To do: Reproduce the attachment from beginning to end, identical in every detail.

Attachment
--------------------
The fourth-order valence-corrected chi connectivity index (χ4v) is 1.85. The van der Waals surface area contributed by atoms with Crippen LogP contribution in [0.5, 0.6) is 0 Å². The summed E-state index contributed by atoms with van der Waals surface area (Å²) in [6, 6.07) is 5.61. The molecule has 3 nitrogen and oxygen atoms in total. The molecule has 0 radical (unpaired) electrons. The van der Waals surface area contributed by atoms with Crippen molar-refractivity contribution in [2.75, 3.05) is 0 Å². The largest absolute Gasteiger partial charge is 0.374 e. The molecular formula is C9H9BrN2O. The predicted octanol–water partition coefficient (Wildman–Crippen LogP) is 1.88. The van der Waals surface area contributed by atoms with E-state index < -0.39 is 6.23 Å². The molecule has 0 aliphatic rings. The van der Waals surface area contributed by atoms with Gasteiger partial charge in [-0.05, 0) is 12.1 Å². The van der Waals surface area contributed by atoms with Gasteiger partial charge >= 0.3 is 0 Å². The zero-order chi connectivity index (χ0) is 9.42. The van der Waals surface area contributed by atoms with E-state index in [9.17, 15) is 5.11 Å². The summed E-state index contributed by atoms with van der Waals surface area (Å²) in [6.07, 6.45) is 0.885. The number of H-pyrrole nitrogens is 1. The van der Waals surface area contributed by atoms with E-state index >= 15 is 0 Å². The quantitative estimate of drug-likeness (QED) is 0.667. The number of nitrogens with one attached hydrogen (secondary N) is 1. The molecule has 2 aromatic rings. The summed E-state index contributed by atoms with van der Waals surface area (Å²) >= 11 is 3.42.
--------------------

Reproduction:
The fourth-order valence-corrected chi connectivity index (χ4v) is 1.85. The van der Waals surface area contributed by atoms with Crippen LogP contribution in [0.5, 0.6) is 0 Å². The summed E-state index contributed by atoms with van der Waals surface area (Å²) in [6, 6.07) is 5.61. The molecule has 3 nitrogen and oxygen atoms in total. The molecule has 0 radical (unpaired) electrons. The van der Waals surface area contributed by atoms with Crippen molar-refractivity contribution in [2.75, 3.05) is 0 Å². The largest absolute Gasteiger partial charge is 0.374 e. The molecular formula is C9H9BrN2O. The predicted octanol–water partition coefficient (Wildman–Crippen LogP) is 1.88. The van der Waals surface area contributed by atoms with E-state index < -0.39 is 6.23 Å². The molecule has 0 aliphatic rings. The van der Waals surface area contributed by atoms with Gasteiger partial charge in [-0.05, 0) is 12.1 Å². The van der Waals surface area contributed by atoms with Gasteiger partial charge >= 0.3 is 0 Å². The zero-order chi connectivity index (χ0) is 9.42. The van der Waals surface area contributed by atoms with E-state index in [9.17, 15) is 5.11 Å². The summed E-state index contributed by atoms with van der Waals surface area (Å²) in [6.07, 6.45) is 0.885. The number of H-pyrrole nitrogens is 1. The van der Waals surface area contributed by atoms with E-state index >= 15 is 0 Å². The quantitative estimate of drug-likeness (QED) is 0.667. The number of nitrogens with one attached hydrogen (secondary N) is 1. The molecule has 2 aromatic rings. The summed E-state index contributed by atoms with van der Waals surface area (Å²) >= 11 is 3.42.